Michael Brick’s “Saving the School” is a compelling, enlightening account of a school community rising to save itself in the unforgiving, data-driven, often nonsensical world bequeathed to public education by No Child Left Behind. Brick, a former New York Times writer, spent the 2009-10 school year chronicling the unrelenting efforts of Principal Anabel Garza, her staff and students to prevent Reagan High School in East Austin from being closed by the Texas Education Agency, which for four straight years had slapped Reagan with the label “academically unacceptable.” Without dramatic improvement in the scores on the Texas Assessment of Knowledge and Skills given in the spring of 2010, Reagan faced the prospect of being permanently closed and its students being shipped out of their neighborhood to other schools.
Raising test scores at Reagan was a daunting task. Like many schools across the country, including T.C. Williams in Alexandria, where I teach, Reagan had undergone enormous demographic changes over the past 25 years. In 1990, Reagan’s senior class was approximately 50 percent white, 30 percent black and 20 percent Hispanic. Since then, many middle-class families, white and black, had fled the community as impoverished families from Mexico and Central America poured in. By 2009, Reagan’s student body was 71 percent Hispanic, 26 percent black and 3 percent white; 88 percent of those kids were poor enough to qualify for free or reduced-price lunch.
(Penguin) - ‘Saving the School: The True Story of a Principal, a Teacher, a Coach, a Bunch of Kids and a Year in the Crosshairs of Education Reform’ by Michael Brick
Unfortunately, there’s a myth today that the best schools are those with the highest test scores, which, given the correlation between test scores and home life, is simply saying that the good schools are those with kids from the right homes. The fact is that the best schools are those that take their students wherever they are academically and move them forward as far as possible. By that measure, Reagan may be one of the best schools in the country, regardless of what the Texas Education Agency might think of its test scores.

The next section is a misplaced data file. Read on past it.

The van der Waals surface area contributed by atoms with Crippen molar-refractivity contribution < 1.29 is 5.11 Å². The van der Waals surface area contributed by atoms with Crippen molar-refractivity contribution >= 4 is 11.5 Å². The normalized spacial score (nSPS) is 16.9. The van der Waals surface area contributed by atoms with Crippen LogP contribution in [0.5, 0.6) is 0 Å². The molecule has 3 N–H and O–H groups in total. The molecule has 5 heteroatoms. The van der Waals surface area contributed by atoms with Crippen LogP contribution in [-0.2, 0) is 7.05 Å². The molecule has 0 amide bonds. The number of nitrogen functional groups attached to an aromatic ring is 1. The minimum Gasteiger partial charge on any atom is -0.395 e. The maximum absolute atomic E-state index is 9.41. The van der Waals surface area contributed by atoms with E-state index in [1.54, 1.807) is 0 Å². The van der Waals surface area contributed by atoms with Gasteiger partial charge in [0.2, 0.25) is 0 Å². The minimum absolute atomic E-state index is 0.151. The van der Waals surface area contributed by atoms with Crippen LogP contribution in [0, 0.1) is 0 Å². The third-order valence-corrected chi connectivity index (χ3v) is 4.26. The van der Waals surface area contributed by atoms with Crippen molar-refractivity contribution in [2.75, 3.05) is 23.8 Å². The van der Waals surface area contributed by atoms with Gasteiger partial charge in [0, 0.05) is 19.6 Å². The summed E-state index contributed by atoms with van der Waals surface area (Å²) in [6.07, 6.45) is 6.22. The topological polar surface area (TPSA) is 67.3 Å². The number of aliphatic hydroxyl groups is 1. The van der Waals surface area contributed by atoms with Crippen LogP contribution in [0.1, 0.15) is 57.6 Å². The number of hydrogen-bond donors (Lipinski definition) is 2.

Education reform is full of vapid cliches, but the one that happens to be absolutely true is this: The principal is key. It is also true that being a principal of a high school is such an onerous, pressure-packed, time-consuming job that many common-sense educators who wish to have a life want no part of it. Of all the portraits Brick draws, that of Garza, a combination of Mother Teresa and Vince Lombardi, is the most captivating.
A 47-year-old widow, Garza often worked 16-hour days. As the critical 2009-10 school year began, before she could even start to think about raising test scores, she had to be able to meet the Texas “completion rate” requirement, which meant that by Sept. 25, she had to prove that 75 percent of the kids who entered Reagan as ninth-graders were still enrolled in the school and on track to graduate in four years. Even if 75 percent of each grade was still enrolled, the school could fail to meet the requirement if any one of the subgroups stipulated by No Child Left Behind — in Reagan’s demographic, African American, Hispanic, white, and economically disadvantaged — fell under 75 percent.